"Grace and perfect form is seen as Henrietta Burmeister does a swan dive in the lagoon at the Swift Bridge at the new Chicago World's Fair. This is one of the many free attractions provided for Fair visitors."
"Grace Moore, star of opera, screen, and radio, sounding her 'ah' for Ruth Gordon, actress of fame, on stage of the Globe Theater in Merrie England, while they were visiting the World's Fair [on] Labor Day. Miss Moore [is] on her way from Los Angeles to New York to give a performance."
"Having pursued a two year course in accounting in the commercial classes of Northwestern College, of Watertown, Wis., Meinhardt Raabe, aged 18, who is one of the inhabitants of the Midget Village at the World's Fair gladly cooperated today (June 22nd) with Dr. C.W. Dupertius, of Harvard University in a bit of scientific research. The doctor, who is director of the Anthropometric Laboratory in the Social Science Hall, measured the heads and bodies of the midgets for the purpose of comparing the statistics with fully grown adults. Meinhardt, a resident of Johnson's Creek, Wis., is 48 ½ inches tall, weighs 58 pounds and is crazy about tennis."
"Helena Rubenstein, international beauty authority, gets a glimpse of the beauty that is A Century of Progress through a window in the ultra-modernistic Trustees' room of the Administration building. Her guide, who is pointing out the sights, is Lucia Lewis."
"Henry Sheldon, Chicago policeman, breaks a bottle a bottle of sparkling Burgundy over 'A Century of Progress Ranger' officially launching a Hudson Terraplane Coach on a ruggedness run, which will cover four states. The test will continue two weeks and the car is expected to roll up a year's mileage in that time. Sheldon, who resides at 5705 Seminole ave., was the winner of a contest in which the name of the car was selected."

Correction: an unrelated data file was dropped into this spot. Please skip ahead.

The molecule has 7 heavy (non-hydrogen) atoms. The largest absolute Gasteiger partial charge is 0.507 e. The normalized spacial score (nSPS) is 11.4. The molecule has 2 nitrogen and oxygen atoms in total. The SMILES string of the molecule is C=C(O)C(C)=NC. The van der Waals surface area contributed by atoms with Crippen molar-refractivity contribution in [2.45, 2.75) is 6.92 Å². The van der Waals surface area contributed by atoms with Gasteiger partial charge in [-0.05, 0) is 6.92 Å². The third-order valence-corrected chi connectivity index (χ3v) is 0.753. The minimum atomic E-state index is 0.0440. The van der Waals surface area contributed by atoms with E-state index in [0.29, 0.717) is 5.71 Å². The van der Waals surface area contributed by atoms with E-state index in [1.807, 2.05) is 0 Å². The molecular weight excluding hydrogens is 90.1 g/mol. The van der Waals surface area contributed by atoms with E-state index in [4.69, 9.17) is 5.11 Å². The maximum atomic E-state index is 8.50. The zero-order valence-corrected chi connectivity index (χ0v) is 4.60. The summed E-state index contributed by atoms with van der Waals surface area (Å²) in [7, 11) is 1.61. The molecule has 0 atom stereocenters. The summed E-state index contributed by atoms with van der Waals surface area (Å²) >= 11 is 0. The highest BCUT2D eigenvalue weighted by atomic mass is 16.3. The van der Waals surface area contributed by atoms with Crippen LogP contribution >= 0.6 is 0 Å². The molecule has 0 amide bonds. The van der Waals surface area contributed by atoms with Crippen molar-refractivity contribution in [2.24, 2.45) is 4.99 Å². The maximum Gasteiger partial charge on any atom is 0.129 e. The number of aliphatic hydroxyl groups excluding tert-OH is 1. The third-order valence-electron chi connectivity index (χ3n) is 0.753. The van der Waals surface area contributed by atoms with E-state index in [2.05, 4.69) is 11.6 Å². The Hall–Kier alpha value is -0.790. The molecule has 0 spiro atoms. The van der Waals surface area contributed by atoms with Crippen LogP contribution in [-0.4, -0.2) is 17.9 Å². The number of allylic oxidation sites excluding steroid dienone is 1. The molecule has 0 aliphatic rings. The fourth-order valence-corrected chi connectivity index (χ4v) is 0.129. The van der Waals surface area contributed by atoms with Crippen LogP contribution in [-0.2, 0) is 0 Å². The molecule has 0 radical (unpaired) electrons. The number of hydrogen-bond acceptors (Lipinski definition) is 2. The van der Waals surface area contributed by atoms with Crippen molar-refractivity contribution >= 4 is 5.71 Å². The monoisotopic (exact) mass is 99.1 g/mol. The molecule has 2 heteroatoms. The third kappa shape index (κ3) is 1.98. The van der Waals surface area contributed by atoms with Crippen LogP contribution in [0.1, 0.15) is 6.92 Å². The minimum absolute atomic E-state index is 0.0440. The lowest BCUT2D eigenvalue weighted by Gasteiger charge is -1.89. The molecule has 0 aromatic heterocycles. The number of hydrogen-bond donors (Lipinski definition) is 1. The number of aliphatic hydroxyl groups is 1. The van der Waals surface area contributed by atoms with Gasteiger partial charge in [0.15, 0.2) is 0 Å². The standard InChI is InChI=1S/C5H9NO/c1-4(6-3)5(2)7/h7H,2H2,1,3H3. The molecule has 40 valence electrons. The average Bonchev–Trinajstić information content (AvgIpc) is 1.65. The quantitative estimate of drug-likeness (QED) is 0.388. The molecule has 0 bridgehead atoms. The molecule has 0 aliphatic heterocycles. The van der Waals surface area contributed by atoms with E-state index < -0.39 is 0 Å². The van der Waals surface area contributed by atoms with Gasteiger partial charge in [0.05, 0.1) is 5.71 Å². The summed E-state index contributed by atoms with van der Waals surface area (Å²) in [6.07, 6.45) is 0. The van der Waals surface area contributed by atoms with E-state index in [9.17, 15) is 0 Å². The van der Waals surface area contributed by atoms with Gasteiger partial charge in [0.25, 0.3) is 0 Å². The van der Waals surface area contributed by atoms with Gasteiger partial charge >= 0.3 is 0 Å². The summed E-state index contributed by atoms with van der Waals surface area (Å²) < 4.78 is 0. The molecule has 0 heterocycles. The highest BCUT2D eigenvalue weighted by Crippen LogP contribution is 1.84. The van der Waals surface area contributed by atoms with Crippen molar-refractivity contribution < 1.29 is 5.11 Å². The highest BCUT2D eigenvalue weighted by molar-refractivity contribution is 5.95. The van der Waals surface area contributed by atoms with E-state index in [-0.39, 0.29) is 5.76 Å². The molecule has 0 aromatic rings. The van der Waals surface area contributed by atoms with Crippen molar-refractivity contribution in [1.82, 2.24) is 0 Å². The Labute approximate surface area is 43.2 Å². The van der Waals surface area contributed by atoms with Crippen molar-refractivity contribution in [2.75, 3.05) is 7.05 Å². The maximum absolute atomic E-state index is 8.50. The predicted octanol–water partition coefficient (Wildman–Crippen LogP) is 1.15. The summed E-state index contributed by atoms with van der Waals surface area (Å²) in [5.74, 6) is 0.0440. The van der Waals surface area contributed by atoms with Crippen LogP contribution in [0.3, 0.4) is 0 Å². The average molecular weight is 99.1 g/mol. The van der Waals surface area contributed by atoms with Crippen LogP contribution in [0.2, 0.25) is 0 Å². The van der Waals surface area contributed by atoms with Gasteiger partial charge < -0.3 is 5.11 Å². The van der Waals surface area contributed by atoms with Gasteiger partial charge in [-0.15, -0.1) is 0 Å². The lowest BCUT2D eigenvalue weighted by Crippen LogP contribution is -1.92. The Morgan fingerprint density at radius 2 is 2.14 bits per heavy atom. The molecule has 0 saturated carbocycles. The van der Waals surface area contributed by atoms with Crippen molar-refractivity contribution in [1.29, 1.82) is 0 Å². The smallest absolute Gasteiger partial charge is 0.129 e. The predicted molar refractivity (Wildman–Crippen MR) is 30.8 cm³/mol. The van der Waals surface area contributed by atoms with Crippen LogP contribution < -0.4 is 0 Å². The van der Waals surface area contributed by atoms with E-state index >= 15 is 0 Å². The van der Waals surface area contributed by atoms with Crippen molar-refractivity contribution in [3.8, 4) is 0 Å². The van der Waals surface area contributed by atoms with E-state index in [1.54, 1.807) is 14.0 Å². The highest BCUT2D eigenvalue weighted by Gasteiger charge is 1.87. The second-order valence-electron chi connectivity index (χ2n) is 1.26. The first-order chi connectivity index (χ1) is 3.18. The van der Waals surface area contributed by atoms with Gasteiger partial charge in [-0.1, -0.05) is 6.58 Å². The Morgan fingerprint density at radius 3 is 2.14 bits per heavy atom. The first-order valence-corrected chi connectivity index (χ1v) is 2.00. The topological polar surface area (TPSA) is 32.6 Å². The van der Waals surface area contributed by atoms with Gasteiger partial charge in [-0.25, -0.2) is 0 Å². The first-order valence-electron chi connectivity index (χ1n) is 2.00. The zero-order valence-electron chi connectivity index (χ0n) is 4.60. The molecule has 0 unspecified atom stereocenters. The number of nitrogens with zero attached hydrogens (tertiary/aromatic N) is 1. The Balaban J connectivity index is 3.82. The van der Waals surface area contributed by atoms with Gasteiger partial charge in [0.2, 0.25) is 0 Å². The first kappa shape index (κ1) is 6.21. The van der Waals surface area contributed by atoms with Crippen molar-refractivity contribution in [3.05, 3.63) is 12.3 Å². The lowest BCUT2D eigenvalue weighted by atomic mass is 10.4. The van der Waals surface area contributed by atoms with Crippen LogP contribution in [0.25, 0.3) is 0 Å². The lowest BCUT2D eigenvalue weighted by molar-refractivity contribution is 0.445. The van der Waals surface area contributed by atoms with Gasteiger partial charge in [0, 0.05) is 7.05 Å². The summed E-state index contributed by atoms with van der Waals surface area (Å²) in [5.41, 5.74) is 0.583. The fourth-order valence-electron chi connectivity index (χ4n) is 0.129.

"Herbert Laufman, 13, of Houston, Texas, is showing his fellow townsman, Ervin Lee Stein, Il., just how the model "L" cars operate at the Rapid Transit exhibit in the Hall of Science at the World's Fair in Chicago. The two boys visited A Century of Progress as guests of the Houston Examiner."
"Here are shown the two ten ton Frigidaire condensing units which provide a change of air every two minutes in the Electric Light and Power Industry's puppet theater on the second floor of the Electrical Building at the World's Fair. The complete process of the air-cooling unit in operation is also on display at the exhibit."
"Here is depicted in miniature the first Edison Central Station which was constructed in New York in 1882. This is shown as a part of the exhibit of the Electric Light and Power Industry on the second floor of the Electrical Building at the World's Fair."
"Here is depicted the perfect home work shop which is a feature of the Electric Light and Power Industry's exhibit on the second floor of the Electrical Building at the Chicago World's Fair."
"Interior of the Circle, Hall of Science Building. An interesting view of the interior of the circle at the main entrance of the Hall of Science. This is a most decorative spot and the lighting lends itself to the picture."
"It has been said that the Hall of Religion has stolen the show. At any rate, this is an important exhibit at the Fair, visited by hundreds of thousands of persons, and the exhibits are fascinating. No sects, creeds, fanatics, or denominations holds forth - it is all for the good, and in the name of the Cause."
"It's 'curtains' for those familiar, old, green Pullman curtains. They're out. This photo posed to show the new arrangement in the flashing, 110-miles-an-hour, all-aluminum streamlined Pullman Pacific train which is being exhibited at the World's Fair of 1934 in Chicago. Just close the aluminum door and presto, it's a nice private drawing room, convenient and homelike even if it was just a Pullman section during the daytime."
add to favorites
page 6 of 10 : (
powered by CONTENTdm
for member libraries
tell us what you think
to top ^